Shemini Atzeret and Simchat Torah The End Of The Beginning

Shemini Atzeret and Simchat Torah The End Of The Beginning

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Vzot Habracha, Shemini Atzeret and Simchat Torah

Vzot Habracha is the final Parasha of the Torah. It is interesting that in the Diaspora, this Parasha can never be read on Shabbat. This is because we have to finish the Torah on Simchat Torah.

What Is The Origin Of This Celebration?

simchat torah

The Torah itself makes no mention of this day. The Torah states that the final day is called Shemini Atzeret. Although it falls on the day after Sukkot it is not related to Sukkot and has its own energy.

Shemini Atzeret is a contrast of emotions. In the Diaspora, the day is divided into two with Shmini Atzeret the serious day and Simchat Torah one filled with joy. On Shmini Atzeret we pray for rain, recite Yizkor and in most years recite the Book Of Kohelet – the book of Ecclesiastes a fascinating read about what is the purpose of life.

Simchat Torah is all about joy and celebration. We finish reading the Torah and begin the new cycle. There is dancing, singing, and revelry. In Israel, both events are wrapped into one.


Meaning of Shemini Atzeret and Simchat Torah

shemini atzeret

We are told that on Sukkot we are judged for the rain that will fall. We all know that without rain there is no life. This is highlighted by the Hebrew word for rain גשם. The Hebrew word for materialism is גשמיות. Without rain, there can be no material survival. This prayer for rain is one recited for all of the world. This reflects the universal nature of Judaism.

Simchat Torah

On the other hand, we have Simchat Torah, on which we celebrate the giving of the Torah, the special gift to the Jewish People. Simchat Torah is our celebration of the great gift given to the Jewish People, the Torah at Mount Sinai. The Torah has been our lifeblood for generations and has been the secret to our survival over the centuries down to our very day.

It is interesting to note that the very last word of the Torah is ישראל (Yisrael) and the first is בראשית (Bereishit). Thus the final letter of the Torah is a ל and the first letter is a ב, together forms the word לב which means heart. The Torah is the heartbeat of the Jewish People.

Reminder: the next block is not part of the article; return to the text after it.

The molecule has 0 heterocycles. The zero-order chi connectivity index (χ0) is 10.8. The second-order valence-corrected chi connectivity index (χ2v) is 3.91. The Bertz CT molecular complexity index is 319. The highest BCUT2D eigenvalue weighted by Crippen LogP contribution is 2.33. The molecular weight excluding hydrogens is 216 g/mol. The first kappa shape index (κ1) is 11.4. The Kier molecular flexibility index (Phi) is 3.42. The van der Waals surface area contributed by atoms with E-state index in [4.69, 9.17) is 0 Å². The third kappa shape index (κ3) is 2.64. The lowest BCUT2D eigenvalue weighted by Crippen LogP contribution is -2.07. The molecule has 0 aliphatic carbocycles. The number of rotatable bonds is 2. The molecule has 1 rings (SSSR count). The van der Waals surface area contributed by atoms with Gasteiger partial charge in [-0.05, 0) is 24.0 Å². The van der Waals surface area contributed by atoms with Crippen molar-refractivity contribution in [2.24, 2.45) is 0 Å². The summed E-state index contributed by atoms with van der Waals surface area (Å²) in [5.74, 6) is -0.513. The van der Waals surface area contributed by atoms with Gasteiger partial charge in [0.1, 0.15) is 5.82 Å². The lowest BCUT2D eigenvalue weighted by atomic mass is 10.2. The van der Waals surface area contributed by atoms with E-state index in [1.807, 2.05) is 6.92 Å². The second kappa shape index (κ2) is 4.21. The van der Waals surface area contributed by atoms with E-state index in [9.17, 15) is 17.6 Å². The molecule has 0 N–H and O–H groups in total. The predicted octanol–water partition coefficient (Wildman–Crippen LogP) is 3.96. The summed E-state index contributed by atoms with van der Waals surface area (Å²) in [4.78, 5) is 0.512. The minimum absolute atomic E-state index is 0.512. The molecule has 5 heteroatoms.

Why Do We Celebrate Simchat Torah Now?

shemni atzeret

Shouldn’t we celebrate  Simchat Torah at Shavuot when we received the Torah? The answer is that when we received the Torah we were excited. But we had no idea as to what we received. Now that we have studied the Torah for the past few months we are truly able to appreciate the gift that we have received. Thus the celebration of Simchat Torah is so much more joyous.

But why now? It seems that the reason relates to the theme of the final verses of the Torah. In Parashat Vzot Habracha we read how Moses Blessed the Jewish People before he left them. This theme is mirrored by the blessing given to the Jewish People, by King Solomon, after the dedication of the First Temple- read as the haftarah on Shemini Atzeret in the Diaspora. 

shemini atzeret simchat torah

The theme of the day is: receiving a blessing before leaving. This is not only about Moses taking leave of the Jewish People but of us too leaving Hashem. For the past 50 days from the start of Elul through Rosh Hashanah and Yom Kippur and now with Sukkot, we have been building and rebuilding our connection to Hashem.

But now the time is over and we are about to part ways. To return to the mundane of changesour lives. No more Torah festivals until Pesach. This parting is hard and we ask Hashem for a blessing that we should merit to take all that we have achieved and learnt over this time and bring it into our daily lives, devoid of the religious days and energy that we have enjoyed until now. The departure is painful but the blessings sustain us. 

The Blessings that we read on Simchat Torah do not only end the Torah but end this time period. A new chapter and new beginning starts immediately as we not only begin a new cycle of the Torah readings but a new day in our service of Hashem. Serving Him in the mundane of the daily ritual.

Chag Sameach

 

   

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